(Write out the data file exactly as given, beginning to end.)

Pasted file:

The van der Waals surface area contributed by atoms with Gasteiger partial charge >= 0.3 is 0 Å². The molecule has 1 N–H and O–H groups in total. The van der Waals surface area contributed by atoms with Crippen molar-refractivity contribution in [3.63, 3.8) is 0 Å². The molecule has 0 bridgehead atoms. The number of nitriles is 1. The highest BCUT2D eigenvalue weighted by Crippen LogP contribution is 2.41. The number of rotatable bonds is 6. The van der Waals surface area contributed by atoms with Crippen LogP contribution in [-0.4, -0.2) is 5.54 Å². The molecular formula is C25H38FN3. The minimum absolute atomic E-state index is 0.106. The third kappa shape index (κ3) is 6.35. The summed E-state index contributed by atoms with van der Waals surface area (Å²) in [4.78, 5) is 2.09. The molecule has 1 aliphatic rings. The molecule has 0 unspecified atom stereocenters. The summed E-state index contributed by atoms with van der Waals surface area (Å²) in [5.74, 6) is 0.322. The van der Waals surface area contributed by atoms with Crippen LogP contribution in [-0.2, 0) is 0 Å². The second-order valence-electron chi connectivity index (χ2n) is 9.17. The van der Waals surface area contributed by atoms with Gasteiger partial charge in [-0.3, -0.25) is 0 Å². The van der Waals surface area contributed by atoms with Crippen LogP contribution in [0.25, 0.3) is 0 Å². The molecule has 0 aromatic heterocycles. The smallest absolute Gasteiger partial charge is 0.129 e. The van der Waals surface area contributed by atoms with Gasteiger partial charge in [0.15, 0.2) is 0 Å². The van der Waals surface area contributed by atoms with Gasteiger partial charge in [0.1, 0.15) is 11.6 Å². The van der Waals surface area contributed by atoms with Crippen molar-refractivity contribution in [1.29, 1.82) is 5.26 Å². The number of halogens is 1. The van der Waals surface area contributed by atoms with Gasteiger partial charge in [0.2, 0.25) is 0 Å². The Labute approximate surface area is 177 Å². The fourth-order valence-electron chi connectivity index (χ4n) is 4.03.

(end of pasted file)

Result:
The van der Waals surface area contributed by atoms with Gasteiger partial charge >= 0.3 is 0 Å². The molecule has 1 N–H and O–H groups in total. The van der Waals surface area contributed by atoms with Crippen molar-refractivity contribution in [3.63, 3.8) is 0 Å². The molecule has 0 bridgehead atoms. The number of nitriles is 1. The highest BCUT2D eigenvalue weighted by Crippen LogP contribution is 2.41. The number of rotatable bonds is 6. The van der Waals surface area contributed by atoms with Crippen LogP contribution in [-0.4, -0.2) is 5.54 Å². The molecular formula is C25H38FN3. The minimum absolute atomic E-state index is 0.106. The third kappa shape index (κ3) is 6.35. The summed E-state index contributed by atoms with van der Waals surface area (Å²) in [4.78, 5) is 2.09. The molecule has 1 aliphatic rings. The molecule has 0 unspecified atom stereocenters. The summed E-state index contributed by atoms with van der Waals surface area (Å²) in [5.74, 6) is 0.322. The van der Waals surface area contributed by atoms with Crippen LogP contribution in [-0.2, 0) is 0 Å². The second-order valence-electron chi connectivity index (χ2n) is 9.17. The van der Waals surface area contributed by atoms with Gasteiger partial charge in [-0.3, -0.25) is 0 Å². The van der Waals surface area contributed by atoms with Crippen LogP contribution in [0.25, 0.3) is 0 Å². The molecule has 0 aromatic heterocycles. The smallest absolute Gasteiger partial charge is 0.129 e. The van der Waals surface area contributed by atoms with Gasteiger partial charge in [0.15, 0.2) is 0 Å². The van der Waals surface area contributed by atoms with Gasteiger partial charge in [0.1, 0.15) is 11.6 Å². The van der Waals surface area contributed by atoms with Crippen molar-refractivity contribution in [1.29, 1.82) is 5.26 Å². The number of halogens is 1. The van der Waals surface area contributed by atoms with Gasteiger partial charge in [0.2, 0.25) is 0 Å². The Labute approximate surface area is 177 Å². The fourth-order valence-electron chi connectivity index (χ4n) is 4.03.